My Ironman World Championships Race Story (as written for Metro Active) Today I was able to achieve my lifelong dream.  I know that not many people get to say that.  I officially became an Ironman World Championships participant—I definitely know not very many people get to say that either. Treading the waters of Kailua-Kona Bay minutes before the race start, it almost felt like I was still watching one of those videos that I had seen hundreds of times…except for the fact that now, the giant inflatable Gatorade bottle was right beside me, and I was about to swim with a big mass of people—1,800 strong and unbelievably able bodies to be exact.  It felt surreal. How did I get here, in the beautiful Big Island of Hawaii, qualified to join the greatest competition known to my sport, the Everest that all triathletes aspire to? Everything that led up to this moment suddenly flashed in my mind.  My first efforts at swimming freestyle with the help of Coaches Bernie and Noel at the U.P. pool.  My first ride in the countryside on a borrowed road bike.  My first frustrated attempts at running.  My first triathlon competition.  My long stint as a national athlete.  My countless hours of training and racing, and with it, all my career ups and downs, triumphs and disappointments, precious friends gained, lessons learned the hard way, and literally all the blood, sweat and tears that I spilled to get to where I am now.  It was an incredible journey, and one that I treasure as much as the destination itself. The cannonball fired by the US Navy to signal the race start jolts me back to reality immediately, and a mass of world-class triathletes jostle frantically for position in the water.  All that pent-up energy from months and months of preparation and anticipation are instantly unleashed and I cannot begin to describe the chaos of it all.  These were all warriors hungry for battle, and I am right there with them.  Amazingly, after a few hundred meters, I feel relaxed and it feels like any other race, and for the moment, I forget the fact that I am in the world championships.  Despite the non-stop aggression going on around me all the way to the end of the 3.8km swim, I settle into a good rhythm.  I get out of the azure waters thoroughly primed for the toughest legs still ahead: the 180km bike and the 42.2km run.  I had done my homework, and I wasn’t completely terrified.  Just a little bit…. The pros who had done this race a couple of times had forewarned me about the powerful winds which were notorious for blowing away athletes off the course.  They weren’t kidding.  Just like any typical triathlete, I had set personal time goals for my race. As I rode further out, I had a sinking feeling that I was not going to meet my target for the bike.  The winds were so strong and I felt horribly unequipped to maneuver my way through it.  My tires were literally bouncing off the road with each blast that the seas and lava fields blew in my direction. I couldn’t even let go of my handlebars long enough to drink from my bottle or to down an energy gel. I was getting tired—more mentally than physically.  I was sadly aware that I was not 100% in control of the situation.  I was fighting so hard to stay in the race, and I went in and out of it so many times.  What people don’t realize about Ironman distance racing is that it is such a long day that your attention span and your focus will inevitably wane.  I knew this of course, but that didn’t prevent it from happening.  Fortunately, I also knew that even it you get into a really bad patch, you could snap out of it and get a second wind again as if nothing happened.  I finally complete the bike leg, with much relief that I could put the winds of the Big Island behind me, and also that I didn’t suffer any crashes or mechanical problems. Now a 42.2km marathon on its own is enough to intimidate a normal person, but as I looked at my fellow competitors, this didn’t seem to bother them one bit.  It was just another day at the office.  I took my cue from them, and focused on the task at hand.  A good triathlon coach once told me, even if you are running 42km, just concentrate on the one square kilometer in front of you.  This proved to be a real good piece of advice, and as I passed mile marker by mile marker, I quietly gave myself a pat on the back.  The spectators all over the race course gave us such wonderful positive energy and this helped me move a little bit faster.  My trusty support crew of two, Patrice and Joel wrote a note for me at the motivational corner which read “Philippines Loves U,” and I choked back my emotions upon reading it.  It fired me up even more. Everyone was feeling the heat (I later learned that it reached 40C) especially towards the Energy Lab but that didn’t affect me so much.  I was hopeful till almost the very end that I would make it to my personal target of sub-12 hours.  But then when I hit the last 2 miles and realized that I needed to run two 5+ minute miles, I ditched the whole thing and just planned to enjoy myself and savor the final minutes.  Patrice had been given specific instructions to 1) find a pole to attach to the flag, 2) hand me the flag on Hualalai Road, and he had been alone in that corner waiting for me for almost two hours.  And upon seeing him I could only shout “give me my flag!!!” because I had been repeating that mantra to myself for hours by then.  I didn’t forget to thank him after the race.  But right now I was focused on seeing that finish chute, and I could finally hear the music and Mike Riley’s booming voice on the speakers. The last few hundred meters are indescribable.  I was already sobbing and I had to wipe my wet face before I hit the lights on the carpet.  The noise from the crowd was deafening but I had played those final seconds countless times in my mind and I knew what I had to do next.  I proudly waved the Philippine Flag to everybody, in its debut here on Ironman World Championships grounds, and it was beautiful. Race Day (5) I wanted to show it on behalf of all the people back home who had been waiting for this moment just like me.  I blew a kiss, took a low bow and thanked the Goddess Pele silently for teaching me a lesson in humility but at the same time being kind enough to grant me a PR. I raised the flag once again and proceeded to let myself be embraced by two Filipina catchers, Lovette and Sally, who had chosen to volunteer and wait for me to arrive. I let the tears flow freely.  I had done my job and I was glad.  My lifelong dream had come true. for more pictures, you can visit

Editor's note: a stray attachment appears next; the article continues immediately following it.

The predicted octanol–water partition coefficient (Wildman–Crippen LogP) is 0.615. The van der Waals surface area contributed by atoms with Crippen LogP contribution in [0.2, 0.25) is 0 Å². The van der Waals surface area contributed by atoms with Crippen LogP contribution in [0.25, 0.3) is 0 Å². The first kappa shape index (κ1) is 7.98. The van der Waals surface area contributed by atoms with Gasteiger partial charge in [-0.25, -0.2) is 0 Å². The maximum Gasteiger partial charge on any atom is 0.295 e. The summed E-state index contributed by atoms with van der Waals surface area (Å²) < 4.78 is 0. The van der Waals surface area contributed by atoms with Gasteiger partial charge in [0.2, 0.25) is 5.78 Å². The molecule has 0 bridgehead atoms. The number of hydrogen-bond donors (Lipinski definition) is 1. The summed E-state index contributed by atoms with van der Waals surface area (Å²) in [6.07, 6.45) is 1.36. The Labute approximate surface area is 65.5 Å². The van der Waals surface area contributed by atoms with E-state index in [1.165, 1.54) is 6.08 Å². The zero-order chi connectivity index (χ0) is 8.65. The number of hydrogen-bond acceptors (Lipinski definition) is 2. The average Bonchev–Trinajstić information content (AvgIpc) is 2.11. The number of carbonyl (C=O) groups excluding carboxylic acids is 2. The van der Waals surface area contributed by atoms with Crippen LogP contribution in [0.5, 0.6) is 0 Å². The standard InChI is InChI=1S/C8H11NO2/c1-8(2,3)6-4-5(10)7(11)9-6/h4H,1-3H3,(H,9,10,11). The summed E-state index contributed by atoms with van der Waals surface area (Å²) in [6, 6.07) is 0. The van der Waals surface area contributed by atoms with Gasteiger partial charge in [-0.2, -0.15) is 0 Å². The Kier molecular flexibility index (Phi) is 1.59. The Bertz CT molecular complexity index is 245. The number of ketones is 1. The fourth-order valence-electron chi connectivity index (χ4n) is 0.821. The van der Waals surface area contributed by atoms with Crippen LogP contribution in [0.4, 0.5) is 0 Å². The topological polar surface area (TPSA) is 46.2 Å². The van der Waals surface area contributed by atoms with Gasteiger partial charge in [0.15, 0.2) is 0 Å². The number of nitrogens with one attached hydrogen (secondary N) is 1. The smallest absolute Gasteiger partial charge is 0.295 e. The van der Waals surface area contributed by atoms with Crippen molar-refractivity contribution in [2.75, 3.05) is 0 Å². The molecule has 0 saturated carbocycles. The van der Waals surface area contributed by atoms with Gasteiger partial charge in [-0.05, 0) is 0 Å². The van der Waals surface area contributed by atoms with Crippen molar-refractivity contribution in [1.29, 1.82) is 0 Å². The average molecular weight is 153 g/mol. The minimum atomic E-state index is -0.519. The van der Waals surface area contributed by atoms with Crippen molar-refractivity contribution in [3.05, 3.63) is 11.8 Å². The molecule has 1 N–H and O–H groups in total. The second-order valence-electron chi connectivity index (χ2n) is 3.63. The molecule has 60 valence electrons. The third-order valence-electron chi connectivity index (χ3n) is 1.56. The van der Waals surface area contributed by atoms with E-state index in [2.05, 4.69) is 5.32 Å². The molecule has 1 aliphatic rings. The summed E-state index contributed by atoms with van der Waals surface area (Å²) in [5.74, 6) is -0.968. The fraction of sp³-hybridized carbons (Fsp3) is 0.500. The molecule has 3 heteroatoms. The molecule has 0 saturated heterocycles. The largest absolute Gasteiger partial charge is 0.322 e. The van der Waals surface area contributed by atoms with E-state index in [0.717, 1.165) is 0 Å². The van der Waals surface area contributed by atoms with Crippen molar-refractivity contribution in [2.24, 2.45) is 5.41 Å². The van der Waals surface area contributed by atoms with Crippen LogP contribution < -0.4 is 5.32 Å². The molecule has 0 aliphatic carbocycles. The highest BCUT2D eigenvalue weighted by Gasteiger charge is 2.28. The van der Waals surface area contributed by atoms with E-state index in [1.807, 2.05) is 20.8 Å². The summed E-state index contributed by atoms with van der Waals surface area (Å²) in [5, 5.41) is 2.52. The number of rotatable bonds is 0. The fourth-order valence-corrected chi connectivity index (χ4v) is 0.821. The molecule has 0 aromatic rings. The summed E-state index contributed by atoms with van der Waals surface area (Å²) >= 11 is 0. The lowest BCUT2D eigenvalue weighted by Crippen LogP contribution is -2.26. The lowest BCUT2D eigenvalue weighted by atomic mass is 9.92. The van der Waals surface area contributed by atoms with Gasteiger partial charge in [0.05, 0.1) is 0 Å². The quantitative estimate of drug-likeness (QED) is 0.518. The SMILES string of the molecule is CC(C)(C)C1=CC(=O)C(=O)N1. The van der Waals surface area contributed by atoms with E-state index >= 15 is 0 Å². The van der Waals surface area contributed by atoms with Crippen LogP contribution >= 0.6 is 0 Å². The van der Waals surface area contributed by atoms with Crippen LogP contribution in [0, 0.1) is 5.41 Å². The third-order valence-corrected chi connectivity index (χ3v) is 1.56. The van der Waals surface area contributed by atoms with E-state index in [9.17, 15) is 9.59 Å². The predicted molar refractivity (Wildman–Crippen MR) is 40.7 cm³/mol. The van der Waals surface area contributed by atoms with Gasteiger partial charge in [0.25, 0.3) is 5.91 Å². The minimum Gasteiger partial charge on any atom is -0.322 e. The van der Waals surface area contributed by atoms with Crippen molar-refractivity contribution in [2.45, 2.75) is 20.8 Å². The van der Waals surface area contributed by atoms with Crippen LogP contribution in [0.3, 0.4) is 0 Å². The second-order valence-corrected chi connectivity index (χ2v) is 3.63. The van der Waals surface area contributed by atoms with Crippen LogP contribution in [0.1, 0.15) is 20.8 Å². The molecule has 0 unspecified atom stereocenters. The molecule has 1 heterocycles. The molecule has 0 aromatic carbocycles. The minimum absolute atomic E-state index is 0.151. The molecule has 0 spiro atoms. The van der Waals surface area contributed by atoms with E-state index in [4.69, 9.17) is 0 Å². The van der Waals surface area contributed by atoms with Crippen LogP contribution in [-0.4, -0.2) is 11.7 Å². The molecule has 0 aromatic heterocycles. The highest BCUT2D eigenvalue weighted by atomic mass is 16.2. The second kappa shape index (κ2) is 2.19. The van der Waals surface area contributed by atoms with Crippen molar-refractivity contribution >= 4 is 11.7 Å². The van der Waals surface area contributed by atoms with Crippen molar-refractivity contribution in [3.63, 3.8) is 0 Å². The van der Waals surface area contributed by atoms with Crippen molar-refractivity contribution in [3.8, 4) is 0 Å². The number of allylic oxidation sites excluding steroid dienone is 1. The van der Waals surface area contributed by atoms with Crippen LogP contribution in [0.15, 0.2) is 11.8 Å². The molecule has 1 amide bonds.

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    Filed under Adidas, Articles, Coaching and Training, Fitness First, Hawaiian Airlines, Race Report, Sponsors and Partners, Timex, Travel